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Animal rights vs. religious freedoms

By Leslie Ballentine, Farm and Food commentator

In December a plan for an outright ban on ritual slaughter methods in the Netherlands failed to pass the Dutch Senate. The bill and the issues surrounding it garnered world-wide attention by Jewish and Islamic communities, the meat processing and retail sectors, and animal activists. Government diplomats also became involved.

Animal Rights Party leader Marianne Thieme wants religious slaughter banned because the animals aren’t stunned before being killed. Under Jewish and Muslim religious law one of the requirements is that an animal be conscious when its throat is cut. A practice that the sound science shows can be done as or more humanely than conventional slaughter methods.

Although well intentioned, it is sad that a country like Holland with such a long history of religious freedom should be the first country since the Nazi era to actually vote a ban on religious slaughter. All of the other European bans (except for Switzerland, which was done in a bout of anti-Semitism in the 1890s) were done before World War II in countries with Nazi sympathies. A fact never mentioned in the year-long media attention paid to the Dutch bill. Today, no EU member country prohibits religious slaughter. The Netherlands would have been the first.

So how did this come about?

Holland is the first country in Europe to elect members of an animal activist group to their parliament. The Party for the Animals has two seats in the Lower House and has exercised its right in submitting a large number of bills. One of the few that has had any traction was the bill to ban religious slaughter which passed the lower house in June 2011 with strong support from the far-right anti-Islamic Freedom Party.  A world-wide lobbying campaign ensued. The vote in the Dutch Parliament reflected both a very inaccurate view of religious slaughter and a high degree of Islamophobia and some anti-Semitism.

In an op-ed at Radio Netherlands Worldwide, Party for Animals leader Marianne Thieme  wrote that “anyone who practices a religion has the right to their own religious truths” and then argued that “it is the task of the government to intervene and curb the freedom of religion” in order to preserve an animal or human’s welfare. Opponents argued the legislation would violate the “protections of religious practices “guaranteed under the European Convention on Human Rights.”

The kosher and halal markets are very small in Holland but are growing in many parts of the World, including in North America. Had the law passed it would have had international implications. Not only for Jews, Muslims and the many other consumers of these products but also for religious freedoms in general, and arguably for the animals themselves.

While credible research on religious slaughter is limited, world renowned experts such as Dr. Temple Grandin and Dr. Joe Regenstein were drowned out by a world-wide lobby effort by supporters of the Dutch ban.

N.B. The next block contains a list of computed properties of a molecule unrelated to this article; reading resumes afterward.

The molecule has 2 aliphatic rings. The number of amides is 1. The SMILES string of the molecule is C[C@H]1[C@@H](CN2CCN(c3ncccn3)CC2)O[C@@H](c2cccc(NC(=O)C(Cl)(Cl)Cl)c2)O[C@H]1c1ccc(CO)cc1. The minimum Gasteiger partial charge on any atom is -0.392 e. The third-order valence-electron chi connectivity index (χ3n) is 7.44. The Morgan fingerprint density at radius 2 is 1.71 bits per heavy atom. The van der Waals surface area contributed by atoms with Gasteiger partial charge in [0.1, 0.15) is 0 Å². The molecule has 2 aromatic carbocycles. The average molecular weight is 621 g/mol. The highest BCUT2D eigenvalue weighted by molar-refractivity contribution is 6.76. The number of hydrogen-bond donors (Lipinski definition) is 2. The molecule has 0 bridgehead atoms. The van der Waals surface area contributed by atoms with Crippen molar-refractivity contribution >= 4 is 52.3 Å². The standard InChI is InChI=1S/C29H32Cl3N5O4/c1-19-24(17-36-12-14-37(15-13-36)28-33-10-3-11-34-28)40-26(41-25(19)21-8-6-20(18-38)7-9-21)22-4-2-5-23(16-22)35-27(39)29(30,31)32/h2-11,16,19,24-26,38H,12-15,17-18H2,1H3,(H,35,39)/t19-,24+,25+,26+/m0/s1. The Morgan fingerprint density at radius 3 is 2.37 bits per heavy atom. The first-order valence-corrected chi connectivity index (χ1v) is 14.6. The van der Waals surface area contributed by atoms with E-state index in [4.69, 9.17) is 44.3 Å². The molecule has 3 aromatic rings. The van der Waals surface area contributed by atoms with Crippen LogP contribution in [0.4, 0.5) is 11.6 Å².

“If one reads about Dr. Grandin’s experience with kosher slaughter, we may find when the research is done right that religious slaughter may in fact have the highest level of animal welfare,” says Dr. Regenstein, professor in the Department of Food Science at Cornell University. Dr. Regenstein, who has specialized in religious slaughter methods for more than 30 years, says the debate is coloured by religious intolerance and poor data driven by a political agenda to restrict the use of animals. “We have some very fine operators both in the secular and religious communities… with a high level of animal welfare. Other facilities are still in need of improvement,” he says. 

When animal rights trump our religious freedoms it is less about improving animal welfare and much more an erosion of human liberty and tolerance.

Until the Next Blog


Posted by FFC on February 13th, 2012 :: Filed under Activism,animal handling,Food,Meat/slaughter plants,Regulations
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2 Responses to “Animal rights vs. religious freedoms”

  1. Rosemary Marshall
    February 14th, 2012

    So, religious freedom above all care for suffering sentient beings, which have evolved in the same way as ourselves.

    Perhaps that is why I find so much wrong with religion.

  2. Rob Wallbridge
    February 16th, 2012

    Hi Rosemary,

    I’d suggest that you re-read the second-to-last paragraph: there’s no need for contradiction between religious practices and animal welfare. In fact, religious practices may have been informed by animal welfare concerns.

    I’m inclined to believe that far greater harm has been done by those worshiping at the altar of short-term economic profitability than those guided by their religious faith.

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